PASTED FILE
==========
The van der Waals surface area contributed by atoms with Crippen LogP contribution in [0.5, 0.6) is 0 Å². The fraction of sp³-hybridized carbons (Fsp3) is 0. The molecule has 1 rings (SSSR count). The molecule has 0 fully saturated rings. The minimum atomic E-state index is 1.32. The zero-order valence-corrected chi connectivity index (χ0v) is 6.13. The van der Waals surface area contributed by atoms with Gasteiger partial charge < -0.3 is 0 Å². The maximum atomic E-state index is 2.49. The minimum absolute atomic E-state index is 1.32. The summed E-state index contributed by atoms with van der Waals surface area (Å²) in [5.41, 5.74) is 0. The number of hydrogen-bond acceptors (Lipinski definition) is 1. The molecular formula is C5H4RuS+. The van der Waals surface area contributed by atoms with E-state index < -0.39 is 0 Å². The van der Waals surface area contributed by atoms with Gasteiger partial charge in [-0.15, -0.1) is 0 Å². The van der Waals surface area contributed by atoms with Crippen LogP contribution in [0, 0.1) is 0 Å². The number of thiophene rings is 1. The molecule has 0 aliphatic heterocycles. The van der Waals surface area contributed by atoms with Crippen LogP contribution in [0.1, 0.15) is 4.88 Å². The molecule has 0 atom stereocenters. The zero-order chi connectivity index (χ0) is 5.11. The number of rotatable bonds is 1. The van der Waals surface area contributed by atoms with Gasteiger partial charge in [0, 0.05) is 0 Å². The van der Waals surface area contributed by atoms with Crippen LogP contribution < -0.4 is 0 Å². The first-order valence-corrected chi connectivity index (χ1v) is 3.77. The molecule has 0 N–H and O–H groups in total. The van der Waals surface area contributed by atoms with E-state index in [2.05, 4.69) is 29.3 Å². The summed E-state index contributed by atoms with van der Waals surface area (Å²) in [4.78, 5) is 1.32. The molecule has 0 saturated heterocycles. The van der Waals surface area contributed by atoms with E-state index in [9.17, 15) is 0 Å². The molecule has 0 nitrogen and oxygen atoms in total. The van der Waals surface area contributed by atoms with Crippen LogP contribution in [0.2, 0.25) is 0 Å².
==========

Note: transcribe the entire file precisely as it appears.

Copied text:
The van der Waals surface area contributed by atoms with Crippen LogP contribution in [0.5, 0.6) is 0 Å². The fraction of sp³-hybridized carbons (Fsp3) is 0. The molecule has 1 rings (SSSR count). The molecule has 0 fully saturated rings. The minimum atomic E-state index is 1.32. The zero-order valence-corrected chi connectivity index (χ0v) is 6.13. The van der Waals surface area contributed by atoms with Gasteiger partial charge < -0.3 is 0 Å². The maximum atomic E-state index is 2.49. The minimum absolute atomic E-state index is 1.32. The summed E-state index contributed by atoms with van der Waals surface area (Å²) in [5.41, 5.74) is 0. The number of hydrogen-bond acceptors (Lipinski definition) is 1. The molecular formula is C5H4RuS+. The van der Waals surface area contributed by atoms with E-state index < -0.39 is 0 Å². The van der Waals surface area contributed by atoms with Gasteiger partial charge in [-0.15, -0.1) is 0 Å². The van der Waals surface area contributed by atoms with Crippen LogP contribution in [0, 0.1) is 0 Å². The number of thiophene rings is 1. The molecule has 0 aliphatic heterocycles. The van der Waals surface area contributed by atoms with Crippen LogP contribution in [0.1, 0.15) is 4.88 Å². The molecule has 0 atom stereocenters. The zero-order chi connectivity index (χ0) is 5.11. The number of rotatable bonds is 1. The van der Waals surface area contributed by atoms with Gasteiger partial charge in [0, 0.05) is 0 Å². The van der Waals surface area contributed by atoms with Crippen LogP contribution < -0.4 is 0 Å². The first-order valence-corrected chi connectivity index (χ1v) is 3.77. The molecule has 0 N–H and O–H groups in total. The van der Waals surface area contributed by atoms with E-state index in [2.05, 4.69) is 29.3 Å². The summed E-state index contributed by atoms with van der Waals surface area (Å²) in [4.78, 5) is 1.32. The molecule has 0 saturated heterocycles. The van der Waals surface area contributed by atoms with E-state index in [9.17, 15) is 0 Å². The molecule has 0 nitrogen and oxygen atoms in total. The van der Waals surface area contributed by atoms with Crippen LogP contribution in [0.2, 0.25) is 0 Å².